To be able to provision ReadWriteMany persistent volumes in your generic vSphere Kubernetes environment, configure necessary networks, switches, and routers from the Kubernetes nodes to the vSAN file service network.
Setting Up Network
- On every Kubernetes node, you can use a dedicated vNIC for the vSAN file share traffic. This option is required only if you want to use a secure data traffic path for your file volumes.
- If you use a dedicated vNIC, make sure that the traffic through the dedicated vNIC is routable to one or many vSAN file service networks.
- Make sure that only the guest OS on each Kubernetes node can directly access the vSAN file share through the file share IP address. The pods in the node cannot ping or access the vSAN file share by its IP address.
CNS CSI driver ensures that only those pods that are configured to use the CNS file volume can access the vSAN file share by creating a mount point in the guest OS.
- Avoid creating an IP address clash between the node VMs and vSAN file shares.
The following illustration is an example of the CNS network configuration with the vSAN file share service.
- The configuration uses separate networks for different items in the CNS environment.
Network Description vSphere management network Typically, in a generic Kubernetes cluster, every node has access to this network. Pod or node network Kubernetes uses this network for the node to node or pod to pod communication. Dedicated file share network CNS file volume data traffic uses this network. vSAN file share network Network where the vSAN file share is enabled and where file shares are available.
- Every Kubernetes node has a dedicated vNIC for the file traffic. This vNIC is separate from the vNIC used for the node to node or pod to pod communication. This configuration is used only as an example, but is not mandatory.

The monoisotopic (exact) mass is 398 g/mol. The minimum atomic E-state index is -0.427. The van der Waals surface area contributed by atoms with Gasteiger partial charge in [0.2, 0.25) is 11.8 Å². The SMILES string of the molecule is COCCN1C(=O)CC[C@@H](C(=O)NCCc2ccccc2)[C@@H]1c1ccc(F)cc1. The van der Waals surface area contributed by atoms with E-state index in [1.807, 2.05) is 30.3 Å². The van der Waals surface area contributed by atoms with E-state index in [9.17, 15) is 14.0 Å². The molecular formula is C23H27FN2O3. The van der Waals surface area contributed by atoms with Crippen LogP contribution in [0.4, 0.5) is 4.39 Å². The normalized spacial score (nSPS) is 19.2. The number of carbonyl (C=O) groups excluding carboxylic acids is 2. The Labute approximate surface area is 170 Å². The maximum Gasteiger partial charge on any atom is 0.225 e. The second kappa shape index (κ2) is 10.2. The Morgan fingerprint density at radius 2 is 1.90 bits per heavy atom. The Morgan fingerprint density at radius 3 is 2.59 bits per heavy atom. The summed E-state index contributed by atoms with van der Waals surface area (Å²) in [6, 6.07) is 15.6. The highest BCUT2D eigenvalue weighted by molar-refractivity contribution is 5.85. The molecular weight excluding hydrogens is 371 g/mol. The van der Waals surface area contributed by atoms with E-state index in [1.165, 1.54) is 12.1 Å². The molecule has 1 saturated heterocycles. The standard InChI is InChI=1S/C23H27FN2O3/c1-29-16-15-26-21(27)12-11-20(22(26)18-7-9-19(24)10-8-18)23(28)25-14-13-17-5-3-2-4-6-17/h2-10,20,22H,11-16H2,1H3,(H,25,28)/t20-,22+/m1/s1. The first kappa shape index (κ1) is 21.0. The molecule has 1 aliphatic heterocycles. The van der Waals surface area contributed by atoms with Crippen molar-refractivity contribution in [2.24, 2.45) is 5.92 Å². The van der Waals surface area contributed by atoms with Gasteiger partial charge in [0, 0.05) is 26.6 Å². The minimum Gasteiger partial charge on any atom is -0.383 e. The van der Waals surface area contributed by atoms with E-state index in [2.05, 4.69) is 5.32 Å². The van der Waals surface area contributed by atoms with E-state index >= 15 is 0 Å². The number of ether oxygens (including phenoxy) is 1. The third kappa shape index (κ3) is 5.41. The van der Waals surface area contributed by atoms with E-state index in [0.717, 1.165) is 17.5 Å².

- Only those applications that are configured to use the CNS file share have access to vSAN file shares through the mount point in the node guest OS. For example, in the illustration, the following takes place:
- App-1 and App-2 pods are configured to use a file volume, and have access to the file share through the mount point created by the CSI driver.
- App-3 and App-4 are not configured with a file volume and cannot access file shares.
- The vSAN file shares are deployed as containers in a vSAN file share appliance VM on the ESXi host. A Kubernetes deployer, which is a software or service that can configure, deploy, and manage Kubernetes clusters, configures necessary routers and switches, so that the guest OS in the Kubernetes node can access the vSAN file shares.
- The CNS file functionality assumes that anyone who has the CNS file volume ID is an authorized user of the volume. Any user that has the CNS file volume ID can access the data stored in the volume.
- CNS file volume supports only the AUTH_SYS authentication, which is a user ID-based authentication. To protect access to the data in the CNS file volume, you must use appropriate user IDs for the containers accessing the CNS file volume.
- An unbound ReadWriteMany persistent volume referring to a CNS file volume can be bound by a persistent volume claim created by any Kubernetes user under any namespace. Make sure that only authorized users have access to Kubernetes to avoid security issues.
Configuring the CSI Driver to Access vSAN File Service Clusters
Depending on the configuration, the CSI driver can provision file volumes on one or several vSAN clusters where the file service is enabled.
You can restrict access to only specific vSAN clusters where the file service is enabled. When deploying the Kubernetes cluster, configure the CSI driver with access to specific file service vSAN clusters. As a result, the CSI driver can provision the file volumes only on those vSAN clusters.
In the default configuration, the CSI driver uses any file service vSAN cluster available in vCenter Server for the file volume provisioning. The CSI driver does not verify which file service vSAN cluster is accessible while provisioning file volumes.